Pastor-politician continues fight over church shutdowns

A Ventura County, California, church has appealed to the Second Circuit Court of Appeals in a legal battle it’s fought with the state and county since April 2020, one month after an emergency stay-at-home order was issued by California Gov. Gavin Newsom.

Pastor Rob McCoy and Godspeak Calvary Chapel of Newbury Park defied state and county orders last year by remaining open during the stay-at-home order. They were sued by the state and county, lawsuits which have since been dropped. The church’s countersuit remains on appeal.

McCoy said he is prepared to take his case to the U.S. Supreme Court over his argument that no government has the authority to shut down a church or restrict worship according to the First Amendment.

In 2020, some governors, citing public health concerns, issued executive orders labeling houses of worship as nonessential, requiring them to close. Houses of worship that didn’t comply were fined, and rabbis and pastors and their congregants were threatened with jail time.

Prior to last year, no state, governor, or county official had ever sued a church for remaining open during a public health crisis. Historically, during public crises, churches and faith leaders have worked with government officials to provide aid to their local communities, plaintiffs in other cases argued in their legal filings.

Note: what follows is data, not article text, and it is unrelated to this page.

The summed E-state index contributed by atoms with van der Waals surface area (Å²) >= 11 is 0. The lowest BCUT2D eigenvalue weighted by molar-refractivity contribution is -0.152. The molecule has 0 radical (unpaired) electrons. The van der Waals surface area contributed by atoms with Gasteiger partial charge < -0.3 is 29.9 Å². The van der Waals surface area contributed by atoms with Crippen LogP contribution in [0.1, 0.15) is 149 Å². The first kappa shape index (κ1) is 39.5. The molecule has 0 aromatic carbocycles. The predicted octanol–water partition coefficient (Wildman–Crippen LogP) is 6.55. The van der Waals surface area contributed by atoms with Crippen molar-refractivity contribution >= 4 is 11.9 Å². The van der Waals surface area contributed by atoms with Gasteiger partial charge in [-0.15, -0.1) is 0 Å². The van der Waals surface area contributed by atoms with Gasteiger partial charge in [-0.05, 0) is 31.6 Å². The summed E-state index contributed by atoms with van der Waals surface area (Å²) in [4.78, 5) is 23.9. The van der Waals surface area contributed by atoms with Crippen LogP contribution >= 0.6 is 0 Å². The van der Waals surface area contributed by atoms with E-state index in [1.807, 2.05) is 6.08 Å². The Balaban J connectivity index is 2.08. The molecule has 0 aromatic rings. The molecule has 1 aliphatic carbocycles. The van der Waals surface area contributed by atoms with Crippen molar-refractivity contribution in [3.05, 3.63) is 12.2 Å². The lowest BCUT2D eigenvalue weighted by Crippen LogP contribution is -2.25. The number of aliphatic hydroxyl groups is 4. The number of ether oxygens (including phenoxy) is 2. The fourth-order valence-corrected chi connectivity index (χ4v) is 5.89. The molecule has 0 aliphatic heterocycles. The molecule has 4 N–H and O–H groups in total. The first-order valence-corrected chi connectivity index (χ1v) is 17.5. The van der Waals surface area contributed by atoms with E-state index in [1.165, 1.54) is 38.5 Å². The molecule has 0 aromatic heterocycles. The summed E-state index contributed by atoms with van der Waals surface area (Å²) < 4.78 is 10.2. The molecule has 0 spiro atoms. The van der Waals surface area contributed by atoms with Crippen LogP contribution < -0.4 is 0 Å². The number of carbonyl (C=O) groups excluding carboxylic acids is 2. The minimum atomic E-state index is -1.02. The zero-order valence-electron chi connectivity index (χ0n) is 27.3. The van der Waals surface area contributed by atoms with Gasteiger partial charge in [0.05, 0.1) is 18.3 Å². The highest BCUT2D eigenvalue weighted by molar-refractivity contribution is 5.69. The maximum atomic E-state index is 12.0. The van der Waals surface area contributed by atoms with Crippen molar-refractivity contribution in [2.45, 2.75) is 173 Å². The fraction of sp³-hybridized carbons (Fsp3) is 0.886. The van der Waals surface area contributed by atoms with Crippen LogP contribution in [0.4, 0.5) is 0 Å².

Godspeak Calvary Chapel in Newbury Park, unlike the other churches embroiled in legal battles with their state or county governments, is unique in that its pastor also served as an elected official for five-and-a-half years. While still maintaining his pastoral duties, McCoy ran for a state assembly seat and won his primary but lost in the general election. When his opponent vacated her Thousand Oaks City Council seat, he ran for it and won. He won re-election and during that term his city council colleagues selected him to serve as mayor for one year. He served as both pastor and mayor.

But when the county issued an order stating houses of worship were nonessential and must remain closed, McCoy forfeited his elected position, saying he took an oath to uphold the Constitution and he couldn’t comply with an order that violated it.

By May 31, 2020, McCoy signed a Declaration of Essentiality and opened his church for services, publicly expressing his belief that neither the state nor county has the legal grounds to prohibit indoor worship services. What followed was a series of legal proceedings that ultimately led to him being held in contempt of court by a Superior Court judge. McCoy never went to jail.

The U.S. Supreme Court ruled earlier this year that no governor could impose mandates on houses of worship that were not similarly imposed on secular entities. Newsom and the Ninth Circuit also received reprimands from Supreme Court justices for not following their many rulings on religious liberty cases since they first issued a decision in a New York case on Thanksgiving Eve 2020.

In a separate case brought by Pasadena-based Harvest Rock Church, which also appealed to the U.S. Supreme Court, the justices ruled 6-3 that Newsom’s prohibitions and restrictions on religious worship violated the First Amendment. As a result of the ruling, Liberty Counsel, which represented Harvest, argued the state could never again impose “discriminatory restrictions” on houses of worship.